Premarital Counseling and Christianity: A Composition of Couples Intuition and Understanding as it relates to Marital Satisfaction
School of Behavioral Sciences
Doctor of Education in Community Care and Counseling (EdD)
Stacey C. Lilley
Christian, Bible, Marriage, Premarital, Counseling, Divorce
Christianity | Counseling
Salley, Sheila Delores, "Premarital Counseling and Christianity: A Composition of Couples Intuition and Understanding as it relates to Marital Satisfaction" (2022). Doctoral Dissertations and Projects. 3355.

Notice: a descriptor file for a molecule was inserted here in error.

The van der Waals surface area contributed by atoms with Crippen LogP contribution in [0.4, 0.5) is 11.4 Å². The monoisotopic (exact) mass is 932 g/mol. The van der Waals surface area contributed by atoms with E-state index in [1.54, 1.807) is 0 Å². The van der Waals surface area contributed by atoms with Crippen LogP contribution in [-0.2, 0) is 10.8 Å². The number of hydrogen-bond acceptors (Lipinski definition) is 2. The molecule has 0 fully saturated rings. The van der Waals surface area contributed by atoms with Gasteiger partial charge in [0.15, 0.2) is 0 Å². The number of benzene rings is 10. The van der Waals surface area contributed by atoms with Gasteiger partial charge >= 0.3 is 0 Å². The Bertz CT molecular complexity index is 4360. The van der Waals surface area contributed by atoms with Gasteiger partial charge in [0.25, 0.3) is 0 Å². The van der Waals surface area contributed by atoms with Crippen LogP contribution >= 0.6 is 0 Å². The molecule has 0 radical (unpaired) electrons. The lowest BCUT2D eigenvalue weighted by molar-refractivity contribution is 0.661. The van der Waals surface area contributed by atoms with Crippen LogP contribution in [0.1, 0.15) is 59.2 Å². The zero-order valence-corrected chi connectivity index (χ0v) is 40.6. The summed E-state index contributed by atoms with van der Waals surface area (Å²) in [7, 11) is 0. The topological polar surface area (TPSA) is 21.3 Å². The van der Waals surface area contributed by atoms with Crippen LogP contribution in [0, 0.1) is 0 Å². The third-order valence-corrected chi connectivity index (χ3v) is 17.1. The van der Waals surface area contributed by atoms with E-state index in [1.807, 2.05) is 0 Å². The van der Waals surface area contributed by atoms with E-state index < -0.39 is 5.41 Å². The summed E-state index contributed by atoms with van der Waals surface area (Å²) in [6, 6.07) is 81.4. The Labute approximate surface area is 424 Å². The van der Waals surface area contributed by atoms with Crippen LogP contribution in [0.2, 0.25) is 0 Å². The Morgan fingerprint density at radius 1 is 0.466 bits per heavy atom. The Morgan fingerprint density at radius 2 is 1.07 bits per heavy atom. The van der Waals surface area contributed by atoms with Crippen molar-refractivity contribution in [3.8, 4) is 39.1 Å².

Increasing divorce rates in the United States of America have resulted in Premarital Counseling (PMC) gaining grave popularity over the last couple of decades. There has been a proliferation of premarital counseling programs in the United States of America since the 1930s with a thrust toward building and sustaining satisfying marriages. Traditional premarital counseling programs focus on ensuring satisfaction once the couple is married; however, there is a significant gap in researching the impact of incorporating Christian values as a means of therapeutic intervention. This study involved eight Christian, African American, heterosexual couples who received Christian-based PMC (CPMC) and have been married for a minimum of seven years. An interpretative phenomenology approach (IPA) to qualitative research was utilized to obtain in-depth knowledge regarding how the couples view the contribution of CPMC to the attainment of marital satisfaction. Data was collected using semi-structured interviews that were conducted via Zoom video conferencing. Data was summarized using IPA analytics. Topics such as cohabitation, and family of origin, are discussed in the study.